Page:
OK but I'm really struggling with this. What if we throw a thousand pieces of paper into a funnel whose small end is as big as these pieces of paper. Then they could only pile up in to a relatively uniform pile. They'll be on top of each other so that's better than being spread out all over the place, so all they can now be is in a random order. BUT if these pieces of paper are quantum objects that are all identical then the order that they can pile up can only be one way. Like if you have three boxes each with an pea in them, and ask how many ways can we arrange these peas you would say 123, 132, 213, 231, 312, 321, so you'd say 6 ways. But if these peas were quantum objects like electrons then we could not tell them apart so they could only be arranged one way... eee, eee, eee, eee, eee, eee, because the other five ways would all be the same way because we could not tell which electron was which? These are all questions btw, I'm not stating anything as a fact.
  7. Jun 11, 2017 #6
    My 2 cents: I think the key here is that, while we have a good idea of what happened very close to time 0, our laws of physics fall apart in the realm of time that you are asking about, @bland. So, while there *may* be a mechanism that enforces uniformity at t=0, we don't know that mechanism. In the time realm after, normal laws of thermodynamics say that it should *not* be uniform.

    That said, and I might be mixing up things here, hasn't acceleration of expansion in the early universe been suggested for the uniformity?
  8. Jun 11, 2017 #7
    @rumborak, no, the rapid early inflation only explains the uniformity of the temperature so at the end we end up with a football sized box of gas which if it was in my room would have a high entropy but that's because gravity doesn't enter into it and it's the immense gravity of the original box of gas that makes it low entropy. I address that in the first sentence of my first post.

    I'm saying that at T=0 and a bit, that bit being the smallest bit possible, that even disregarding gravity, everything that is or will ever be must somehow reside in the tiny bit if only in an unmanifest form. I just don't see how at the smallest bit of possible size that there's any wiggle room for something to not be anything other than perfectly ordered because there's only one of anything. Like for example lets blow up that infinitesimally small bit and represent it as a circle on the blackboard, and then you draw a whole bunch of random dots to represent different parts of it, then you'd immediately run into the problem that it can't have any 'parts' by the very way that this tiny bit has been defined. If it could have parts or be divided then it couldn't be the smallest bit possible.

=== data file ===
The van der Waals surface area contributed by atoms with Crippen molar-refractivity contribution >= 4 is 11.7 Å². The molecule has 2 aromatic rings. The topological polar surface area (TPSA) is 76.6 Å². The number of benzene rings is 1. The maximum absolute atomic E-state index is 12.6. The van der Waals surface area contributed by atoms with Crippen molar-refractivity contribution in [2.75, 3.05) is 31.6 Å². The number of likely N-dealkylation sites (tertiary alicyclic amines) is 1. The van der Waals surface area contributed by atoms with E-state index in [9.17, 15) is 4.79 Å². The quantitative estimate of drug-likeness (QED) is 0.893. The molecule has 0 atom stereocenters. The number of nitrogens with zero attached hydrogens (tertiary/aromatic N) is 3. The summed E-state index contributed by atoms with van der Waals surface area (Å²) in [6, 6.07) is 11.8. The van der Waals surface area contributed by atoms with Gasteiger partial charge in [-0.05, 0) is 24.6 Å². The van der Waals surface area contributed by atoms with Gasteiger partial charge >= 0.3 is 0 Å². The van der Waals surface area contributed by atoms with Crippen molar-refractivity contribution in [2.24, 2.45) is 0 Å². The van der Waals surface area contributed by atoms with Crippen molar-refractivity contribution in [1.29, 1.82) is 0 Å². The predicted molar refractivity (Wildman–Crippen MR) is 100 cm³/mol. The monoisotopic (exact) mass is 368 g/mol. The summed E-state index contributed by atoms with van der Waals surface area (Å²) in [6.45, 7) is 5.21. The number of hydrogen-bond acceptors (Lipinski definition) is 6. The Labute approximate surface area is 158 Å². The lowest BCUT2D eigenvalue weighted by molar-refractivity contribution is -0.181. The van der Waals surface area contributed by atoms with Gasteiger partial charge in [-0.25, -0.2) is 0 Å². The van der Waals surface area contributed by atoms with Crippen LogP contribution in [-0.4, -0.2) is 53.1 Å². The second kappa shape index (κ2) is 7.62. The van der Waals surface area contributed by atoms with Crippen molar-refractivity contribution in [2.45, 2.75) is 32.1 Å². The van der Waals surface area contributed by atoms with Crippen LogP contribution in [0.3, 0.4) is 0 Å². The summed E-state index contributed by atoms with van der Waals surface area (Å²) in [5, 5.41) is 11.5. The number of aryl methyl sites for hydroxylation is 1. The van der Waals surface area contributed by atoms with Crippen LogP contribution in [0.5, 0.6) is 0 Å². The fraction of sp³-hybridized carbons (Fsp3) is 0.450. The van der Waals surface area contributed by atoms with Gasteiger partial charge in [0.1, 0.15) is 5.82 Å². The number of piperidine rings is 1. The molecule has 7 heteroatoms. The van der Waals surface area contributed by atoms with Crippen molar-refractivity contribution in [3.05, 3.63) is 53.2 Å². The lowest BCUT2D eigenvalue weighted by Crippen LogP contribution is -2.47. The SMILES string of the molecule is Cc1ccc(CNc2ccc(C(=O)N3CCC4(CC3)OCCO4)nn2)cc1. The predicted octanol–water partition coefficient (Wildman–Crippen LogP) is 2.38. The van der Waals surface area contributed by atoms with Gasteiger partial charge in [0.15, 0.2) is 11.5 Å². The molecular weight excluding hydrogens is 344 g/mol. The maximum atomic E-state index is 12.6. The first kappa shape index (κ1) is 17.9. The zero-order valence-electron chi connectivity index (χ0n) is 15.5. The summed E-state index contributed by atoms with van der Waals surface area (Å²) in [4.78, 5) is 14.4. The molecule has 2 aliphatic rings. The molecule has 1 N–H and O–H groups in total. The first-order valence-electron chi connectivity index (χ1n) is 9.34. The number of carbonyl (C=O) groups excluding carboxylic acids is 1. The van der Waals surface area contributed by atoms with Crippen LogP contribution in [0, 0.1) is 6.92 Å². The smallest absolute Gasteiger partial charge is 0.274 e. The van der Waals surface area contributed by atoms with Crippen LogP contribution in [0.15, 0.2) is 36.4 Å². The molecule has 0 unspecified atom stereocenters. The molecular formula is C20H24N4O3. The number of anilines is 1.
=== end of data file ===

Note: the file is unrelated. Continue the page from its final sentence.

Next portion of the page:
9. Jun 12, 2017 #8


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    You don't.
  10. Jun 12, 2017 #9

    Stephen Tashi

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    Are we (and those articles) talking about "low entropic state" as a scientific concept or just as the popular notion of "not very disorderly"?

    If we are speaking of a scientific concept, how is the entropy "of the universe" to be defined?

    Thermodynamic entropy is defined, in classical physics, as property of an ensemble of things. Are we conceptualizing an ensemble of universes when we talk about the entropy of "the" universe?

    Thermodynamic entropy is defined for an ensemble of systems in an equilibrium state. How is the entropy of the universe to be defined in situations when the universe is not in an equilibrium state?

    The phrase "distribution of matter" and the phrase "probability distribution" have different meanings. Shannon entropy is defined for probability distributions. If we want to talk about a "distribution of matter" having a Shannon entropy, then we have the problem of saying what probability distribution we will associate with a given distribution of matter. In particular, what is the co-domain for the associated probability distribution? In we are talking about a distribution of all matter in "the universe", then is the co-domain of the associated probability distribution going to be "all of space"? Is "all of space" going to be constant with respect to time or is "all of space" expanding with respect to time?
  11. Jun 15, 2017 #10
    I will have to think about this and get back, might take me a little while. Thanks for the reply.
  12. Jun 19, 2017 #11
    Volume (for a comoving space) is smaller in the earlier universe, but temperature is also larger. The effects of volume and temperature cancel out in the entropy. Entropy for a photon gas scales like
    ##S \propto \frac{V}{T^3}##
    (from https://en.wikipedia.org/wiki/Photon_gas)
    but ##V## also scales like ##T^{-3}##. So you need a better explanation for low entropy than low volume.